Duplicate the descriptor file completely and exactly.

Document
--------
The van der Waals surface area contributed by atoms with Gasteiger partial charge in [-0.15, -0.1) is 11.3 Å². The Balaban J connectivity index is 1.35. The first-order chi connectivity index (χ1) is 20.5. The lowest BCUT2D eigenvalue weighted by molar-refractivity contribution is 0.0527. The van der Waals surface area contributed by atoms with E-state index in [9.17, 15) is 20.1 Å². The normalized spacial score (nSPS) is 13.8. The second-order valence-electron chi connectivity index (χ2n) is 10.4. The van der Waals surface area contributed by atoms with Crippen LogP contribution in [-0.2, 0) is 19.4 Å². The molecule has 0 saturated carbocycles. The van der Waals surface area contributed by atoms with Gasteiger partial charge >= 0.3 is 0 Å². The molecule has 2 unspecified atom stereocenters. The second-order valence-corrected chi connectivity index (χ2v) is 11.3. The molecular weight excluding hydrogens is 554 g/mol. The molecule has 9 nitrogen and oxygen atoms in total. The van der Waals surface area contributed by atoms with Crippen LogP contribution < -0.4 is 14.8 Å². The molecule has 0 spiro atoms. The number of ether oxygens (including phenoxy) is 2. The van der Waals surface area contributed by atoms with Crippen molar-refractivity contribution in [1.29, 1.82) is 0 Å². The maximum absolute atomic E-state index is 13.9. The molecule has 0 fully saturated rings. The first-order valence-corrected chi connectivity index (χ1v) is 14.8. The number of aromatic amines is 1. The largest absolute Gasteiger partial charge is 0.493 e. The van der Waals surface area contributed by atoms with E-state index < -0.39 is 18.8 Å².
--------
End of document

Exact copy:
The van der Waals surface area contributed by atoms with Gasteiger partial charge in [-0.15, -0.1) is 11.3 Å². The Balaban J connectivity index is 1.35. The first-order chi connectivity index (χ1) is 20.5. The lowest BCUT2D eigenvalue weighted by molar-refractivity contribution is 0.0527. The van der Waals surface area contributed by atoms with E-state index in [9.17, 15) is 20.1 Å². The normalized spacial score (nSPS) is 13.8. The second-order valence-electron chi connectivity index (χ2n) is 10.4. The van der Waals surface area contributed by atoms with Crippen LogP contribution in [-0.2, 0) is 19.4 Å². The molecule has 0 saturated carbocycles. The van der Waals surface area contributed by atoms with Gasteiger partial charge >= 0.3 is 0 Å². The molecule has 2 unspecified atom stereocenters. The second-order valence-corrected chi connectivity index (χ2v) is 11.3. The molecular weight excluding hydrogens is 554 g/mol. The molecule has 9 nitrogen and oxygen atoms in total. The van der Waals surface area contributed by atoms with Crippen LogP contribution < -0.4 is 14.8 Å². The molecule has 0 spiro atoms. The number of ether oxygens (including phenoxy) is 2. The van der Waals surface area contributed by atoms with Crippen molar-refractivity contribution in [1.29, 1.82) is 0 Å². The maximum absolute atomic E-state index is 13.9. The molecule has 0 fully saturated rings. The first-order valence-corrected chi connectivity index (χ1v) is 14.8. The number of aromatic amines is 1. The largest absolute Gasteiger partial charge is 0.493 e. The van der Waals surface area contributed by atoms with E-state index < -0.39 is 18.8 Å².